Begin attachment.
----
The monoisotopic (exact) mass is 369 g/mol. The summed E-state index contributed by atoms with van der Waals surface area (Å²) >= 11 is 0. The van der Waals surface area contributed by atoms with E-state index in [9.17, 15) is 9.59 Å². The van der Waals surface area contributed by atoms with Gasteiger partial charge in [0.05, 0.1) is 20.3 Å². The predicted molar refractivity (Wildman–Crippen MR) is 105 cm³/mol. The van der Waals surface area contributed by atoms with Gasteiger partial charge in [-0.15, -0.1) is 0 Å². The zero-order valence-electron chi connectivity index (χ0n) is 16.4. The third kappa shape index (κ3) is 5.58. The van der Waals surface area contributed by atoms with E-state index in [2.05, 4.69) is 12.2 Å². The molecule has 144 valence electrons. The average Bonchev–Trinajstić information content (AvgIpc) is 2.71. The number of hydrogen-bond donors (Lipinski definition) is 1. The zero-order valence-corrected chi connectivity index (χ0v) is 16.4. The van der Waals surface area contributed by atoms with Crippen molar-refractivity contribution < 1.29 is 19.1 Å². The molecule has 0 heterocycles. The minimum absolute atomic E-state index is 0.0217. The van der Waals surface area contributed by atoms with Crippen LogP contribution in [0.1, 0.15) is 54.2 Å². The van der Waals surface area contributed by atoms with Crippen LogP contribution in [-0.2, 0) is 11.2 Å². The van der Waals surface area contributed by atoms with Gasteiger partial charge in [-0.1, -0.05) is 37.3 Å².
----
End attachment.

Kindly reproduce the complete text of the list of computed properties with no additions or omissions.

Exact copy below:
The monoisotopic (exact) mass is 369 g/mol. The summed E-state index contributed by atoms with van der Waals surface area (Å²) >= 11 is 0. The van der Waals surface area contributed by atoms with E-state index in [9.17, 15) is 9.59 Å². The van der Waals surface area contributed by atoms with Gasteiger partial charge in [0.05, 0.1) is 20.3 Å². The predicted molar refractivity (Wildman–Crippen MR) is 105 cm³/mol. The van der Waals surface area contributed by atoms with Gasteiger partial charge in [-0.15, -0.1) is 0 Å². The zero-order valence-electron chi connectivity index (χ0n) is 16.4. The third kappa shape index (κ3) is 5.58. The van der Waals surface area contributed by atoms with E-state index in [2.05, 4.69) is 12.2 Å². The molecule has 144 valence electrons. The average Bonchev–Trinajstić information content (AvgIpc) is 2.71. The number of hydrogen-bond donors (Lipinski definition) is 1. The zero-order valence-corrected chi connectivity index (χ0v) is 16.4. The van der Waals surface area contributed by atoms with Crippen molar-refractivity contribution < 1.29 is 19.1 Å². The molecule has 0 heterocycles. The minimum absolute atomic E-state index is 0.0217. The van der Waals surface area contributed by atoms with Crippen LogP contribution in [0.1, 0.15) is 54.2 Å². The van der Waals surface area contributed by atoms with Crippen LogP contribution in [-0.2, 0) is 11.2 Å². The van der Waals surface area contributed by atoms with Gasteiger partial charge in [-0.1, -0.05) is 37.3 Å².